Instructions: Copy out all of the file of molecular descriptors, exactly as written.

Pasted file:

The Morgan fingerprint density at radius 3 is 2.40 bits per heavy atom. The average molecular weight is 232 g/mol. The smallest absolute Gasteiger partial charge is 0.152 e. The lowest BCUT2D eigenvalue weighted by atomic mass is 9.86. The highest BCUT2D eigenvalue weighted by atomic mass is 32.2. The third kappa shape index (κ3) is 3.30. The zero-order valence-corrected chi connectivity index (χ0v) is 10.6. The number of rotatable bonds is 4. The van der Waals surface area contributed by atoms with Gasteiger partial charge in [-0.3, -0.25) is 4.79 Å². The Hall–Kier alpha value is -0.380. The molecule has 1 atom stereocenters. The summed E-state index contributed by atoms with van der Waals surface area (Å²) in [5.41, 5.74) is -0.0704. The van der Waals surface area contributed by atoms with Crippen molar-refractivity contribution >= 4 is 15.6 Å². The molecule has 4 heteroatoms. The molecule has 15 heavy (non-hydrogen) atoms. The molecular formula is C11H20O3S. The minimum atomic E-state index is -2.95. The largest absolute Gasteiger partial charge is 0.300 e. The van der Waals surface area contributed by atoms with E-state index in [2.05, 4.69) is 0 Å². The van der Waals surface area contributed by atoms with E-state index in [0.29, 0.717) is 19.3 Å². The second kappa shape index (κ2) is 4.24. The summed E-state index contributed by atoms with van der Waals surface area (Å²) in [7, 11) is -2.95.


The Morgan fingerprint density at radius 3 is 2.40 bits per heavy atom. The average molecular weight is 232 g/mol. The smallest absolute Gasteiger partial charge is 0.152 e. The lowest BCUT2D eigenvalue weighted by atomic mass is 9.86. The highest BCUT2D eigenvalue weighted by atomic mass is 32.2. The third kappa shape index (κ3) is 3.30. The zero-order valence-corrected chi connectivity index (χ0v) is 10.6. The number of rotatable bonds is 4. The van der Waals surface area contributed by atoms with Gasteiger partial charge in [-0.3, -0.25) is 4.79 Å². The Hall–Kier alpha value is -0.380. The molecule has 1 atom stereocenters. The summed E-state index contributed by atoms with van der Waals surface area (Å²) in [5.41, 5.74) is -0.0704. The van der Waals surface area contributed by atoms with Crippen molar-refractivity contribution >= 4 is 15.6 Å². The molecule has 4 heteroatoms. The molecule has 15 heavy (non-hydrogen) atoms. The molecular formula is C11H20O3S. The minimum atomic E-state index is -2.95. The largest absolute Gasteiger partial charge is 0.300 e. The van der Waals surface area contributed by atoms with E-state index in [2.05, 4.69) is 0 Å². The van der Waals surface area contributed by atoms with E-state index in [0.29, 0.717) is 19.3 Å². The second kappa shape index (κ2) is 4.24. The summed E-state index contributed by atoms with van der Waals surface area (Å²) in [7, 11) is -2.95.